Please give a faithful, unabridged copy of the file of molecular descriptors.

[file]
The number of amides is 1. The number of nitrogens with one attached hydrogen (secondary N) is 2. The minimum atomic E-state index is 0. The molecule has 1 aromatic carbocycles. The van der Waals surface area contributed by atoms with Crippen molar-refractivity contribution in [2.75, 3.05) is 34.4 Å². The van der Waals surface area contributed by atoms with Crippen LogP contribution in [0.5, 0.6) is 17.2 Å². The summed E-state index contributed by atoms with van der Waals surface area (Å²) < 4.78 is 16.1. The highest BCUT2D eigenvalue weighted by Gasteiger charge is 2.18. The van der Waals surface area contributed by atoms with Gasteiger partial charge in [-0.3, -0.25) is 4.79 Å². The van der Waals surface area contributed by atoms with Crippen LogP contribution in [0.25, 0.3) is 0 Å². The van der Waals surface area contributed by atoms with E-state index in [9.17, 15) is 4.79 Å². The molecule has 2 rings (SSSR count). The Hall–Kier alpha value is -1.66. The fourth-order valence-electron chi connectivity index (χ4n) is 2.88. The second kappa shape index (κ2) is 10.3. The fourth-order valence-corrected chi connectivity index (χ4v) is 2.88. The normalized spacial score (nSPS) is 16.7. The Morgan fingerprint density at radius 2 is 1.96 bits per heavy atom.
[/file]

The number of amides is 1. The number of nitrogens with one attached hydrogen (secondary N) is 2. The minimum atomic E-state index is 0. The molecule has 1 aromatic carbocycles. The van der Waals surface area contributed by atoms with Crippen molar-refractivity contribution in [2.75, 3.05) is 34.4 Å². The van der Waals surface area contributed by atoms with Crippen LogP contribution in [0.5, 0.6) is 17.2 Å². The summed E-state index contributed by atoms with van der Waals surface area (Å²) < 4.78 is 16.1. The highest BCUT2D eigenvalue weighted by Gasteiger charge is 2.18. The van der Waals surface area contributed by atoms with Gasteiger partial charge in [-0.3, -0.25) is 4.79 Å². The van der Waals surface area contributed by atoms with Crippen LogP contribution in [0.25, 0.3) is 0 Å². The van der Waals surface area contributed by atoms with E-state index in [9.17, 15) is 4.79 Å². The molecule has 2 rings (SSSR count). The Hall–Kier alpha value is -1.66. The fourth-order valence-electron chi connectivity index (χ4n) is 2.88. The second kappa shape index (κ2) is 10.3. The fourth-order valence-corrected chi connectivity index (χ4v) is 2.88. The normalized spacial score (nSPS) is 16.7. The Morgan fingerprint density at radius 2 is 1.96 bits per heavy atom.